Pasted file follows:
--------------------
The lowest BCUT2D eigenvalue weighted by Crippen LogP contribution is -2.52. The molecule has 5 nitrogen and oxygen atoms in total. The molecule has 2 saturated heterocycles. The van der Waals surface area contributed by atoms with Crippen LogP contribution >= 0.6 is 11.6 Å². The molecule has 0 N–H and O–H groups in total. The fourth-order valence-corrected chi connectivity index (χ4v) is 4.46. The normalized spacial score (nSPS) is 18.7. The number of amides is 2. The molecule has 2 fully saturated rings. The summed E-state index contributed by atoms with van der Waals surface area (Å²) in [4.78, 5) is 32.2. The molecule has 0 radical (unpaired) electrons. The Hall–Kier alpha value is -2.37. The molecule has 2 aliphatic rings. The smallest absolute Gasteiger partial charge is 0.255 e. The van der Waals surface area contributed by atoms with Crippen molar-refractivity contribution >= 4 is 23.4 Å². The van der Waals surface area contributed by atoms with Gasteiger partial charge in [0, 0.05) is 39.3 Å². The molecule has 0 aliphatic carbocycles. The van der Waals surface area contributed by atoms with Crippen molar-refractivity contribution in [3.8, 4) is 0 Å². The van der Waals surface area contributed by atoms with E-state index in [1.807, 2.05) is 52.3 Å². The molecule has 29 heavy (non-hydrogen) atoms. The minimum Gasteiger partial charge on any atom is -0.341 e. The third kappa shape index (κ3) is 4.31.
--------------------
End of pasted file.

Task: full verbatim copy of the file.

The lowest BCUT2D eigenvalue weighted by Crippen LogP contribution is -2.52. The molecule has 5 nitrogen and oxygen atoms in total. The molecule has 2 saturated heterocycles. The van der Waals surface area contributed by atoms with Crippen LogP contribution >= 0.6 is 11.6 Å². The molecule has 0 N–H and O–H groups in total. The fourth-order valence-corrected chi connectivity index (χ4v) is 4.46. The normalized spacial score (nSPS) is 18.7. The number of amides is 2. The molecule has 2 fully saturated rings. The summed E-state index contributed by atoms with van der Waals surface area (Å²) in [4.78, 5) is 32.2. The molecule has 0 radical (unpaired) electrons. The Hall–Kier alpha value is -2.37. The molecule has 2 aliphatic rings. The smallest absolute Gasteiger partial charge is 0.255 e. The van der Waals surface area contributed by atoms with Crippen molar-refractivity contribution >= 4 is 23.4 Å². The van der Waals surface area contributed by atoms with Gasteiger partial charge in [0, 0.05) is 39.3 Å². The molecule has 0 aliphatic carbocycles. The van der Waals surface area contributed by atoms with Crippen molar-refractivity contribution in [3.8, 4) is 0 Å². The van der Waals surface area contributed by atoms with E-state index in [1.807, 2.05) is 52.3 Å². The molecule has 29 heavy (non-hydrogen) atoms. The minimum Gasteiger partial charge on any atom is -0.341 e. The third kappa shape index (κ3) is 4.31.